New city commissioners rethink old business
After being sworn in as new Mount Pleasant City Commissioners on Jan. 11, Allison Lents, who was appointed vice mayor, Nick Madaj and Lori Gillis went straight to work.
The three brought up items passed by the commission in 2015, before they were officially part of Mount Pleasant's governing body.
The three new commissioners raised the possibility of terminating the contract with APM Mosquito Control on sprays in search of a more environmentally-friendly option.
At its Nov. 23 meeting, several residents spoke during public comment about their concerns for the environment and public health because of inorganic mosquito control spray.
When the contract was first discussed in May, organic options were available, but it was indicated that they came at a much higher cost.
“I’d like to look into some options that are more environmentally conscious,” Gillis said. “There were people that were opposed to the spraying. I would like to request to research if there are any options for terminating the mosquito contract.”
Madaj said he favored taking another look at the contract in the light of environmental concerns.
The APM Mosquito Control contract is a one-year contract that will cost $85,000 spray. It would reach 50-acres of land in Mount Pleasant.
“When I voted in favor of the mosquito contract, I looked at it as a one-year experiment and I’m not interested in going back and revisiting the issue until we see how it works,” said former mayor and commissioner Jim Holton.
Newly-appointed Mayor Kathleen Ling said that while she’s unsure if she’s interested in terminating the contract, she would be willing to discuss the city's options.
Because the issue was unable to be brought to vote during public comment, Gillis hopes to soon reopen the discussion, but the timeline for potential change is short.
“I’d like to do it as soon as possible. I don’t want the contractor to believe that there's a job in the summer and then we decide to terminate the contract,” she said. “I just don’t want to wait too far into the future to impact their business."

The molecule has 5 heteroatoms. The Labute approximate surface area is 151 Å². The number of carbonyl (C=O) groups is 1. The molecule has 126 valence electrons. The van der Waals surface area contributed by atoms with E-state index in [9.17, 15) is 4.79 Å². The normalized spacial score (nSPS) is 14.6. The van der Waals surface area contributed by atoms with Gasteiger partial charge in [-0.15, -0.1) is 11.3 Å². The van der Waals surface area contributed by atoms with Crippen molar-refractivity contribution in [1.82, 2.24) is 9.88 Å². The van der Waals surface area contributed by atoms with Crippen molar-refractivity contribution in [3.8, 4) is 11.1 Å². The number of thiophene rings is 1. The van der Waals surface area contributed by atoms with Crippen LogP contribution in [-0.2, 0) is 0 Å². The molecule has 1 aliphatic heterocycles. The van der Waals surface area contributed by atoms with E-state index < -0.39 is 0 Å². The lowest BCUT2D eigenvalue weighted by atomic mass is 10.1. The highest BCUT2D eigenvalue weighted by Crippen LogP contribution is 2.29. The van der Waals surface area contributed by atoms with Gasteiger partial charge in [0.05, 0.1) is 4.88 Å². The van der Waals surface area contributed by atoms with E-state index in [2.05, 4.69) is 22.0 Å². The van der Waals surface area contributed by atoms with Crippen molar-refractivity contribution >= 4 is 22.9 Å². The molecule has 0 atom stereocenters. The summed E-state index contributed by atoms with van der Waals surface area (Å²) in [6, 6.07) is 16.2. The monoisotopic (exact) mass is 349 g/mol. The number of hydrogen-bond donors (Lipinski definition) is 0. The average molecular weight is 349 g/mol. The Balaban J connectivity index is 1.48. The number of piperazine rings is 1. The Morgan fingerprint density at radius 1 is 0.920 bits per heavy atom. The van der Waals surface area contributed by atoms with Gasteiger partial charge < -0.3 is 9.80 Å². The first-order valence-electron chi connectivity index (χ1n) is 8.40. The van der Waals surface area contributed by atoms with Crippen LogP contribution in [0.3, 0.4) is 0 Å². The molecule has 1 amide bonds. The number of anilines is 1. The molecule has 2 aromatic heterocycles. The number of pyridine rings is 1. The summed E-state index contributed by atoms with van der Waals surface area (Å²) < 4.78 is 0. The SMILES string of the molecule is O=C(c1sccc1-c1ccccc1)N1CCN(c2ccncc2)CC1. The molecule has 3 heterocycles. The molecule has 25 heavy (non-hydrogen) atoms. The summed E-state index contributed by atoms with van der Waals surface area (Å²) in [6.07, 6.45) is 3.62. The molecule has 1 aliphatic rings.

Another ordinance passed in 2015 created as a safety precaution to keep solicitors away from automobile accidents may contain added restrictions that abridge citizens’ freedom of speech, Madaj said.
He looked to review a past decision of the city commission of guidelines to regulate behavior during public solicitations and keep solicitors further from city streets.
Madaj said with the way the ordinance is written, if there are things the commissioner specifically wants to prohibit, there may be First Amendment issues. The ordinance is meant to go into effect on Jan. 13, and a delay will be considered at the commission's next meeting.
“This ordinance is obviously directed at panhandlers found dangerous by the previous board,” said Mount Pleasant resident Tim Caldwell. “This includes veterans, firemen, those paid to advertise businesses, protesters and workers picketing. It’s clear this ordinance has veered into First Amendment issues and should be withdrawn and reexamined.”
One claim of possibly affecting freedom of speech is that the ordinance calls for bans on certain regalia worn by various fundraising groups.
Commissioner Tony Kulick defended the ordinence changes. He said they were meant as a safety precaution to keep solicitors away from automobile accidents like the death of a Lansing fireman in a hit-and-run who was collecting money for muscular dystrophy research near an intersection in September.
“I don’t really care if it’s panhandling or the Lion’s Club, nobody belongs in traffic,” he said.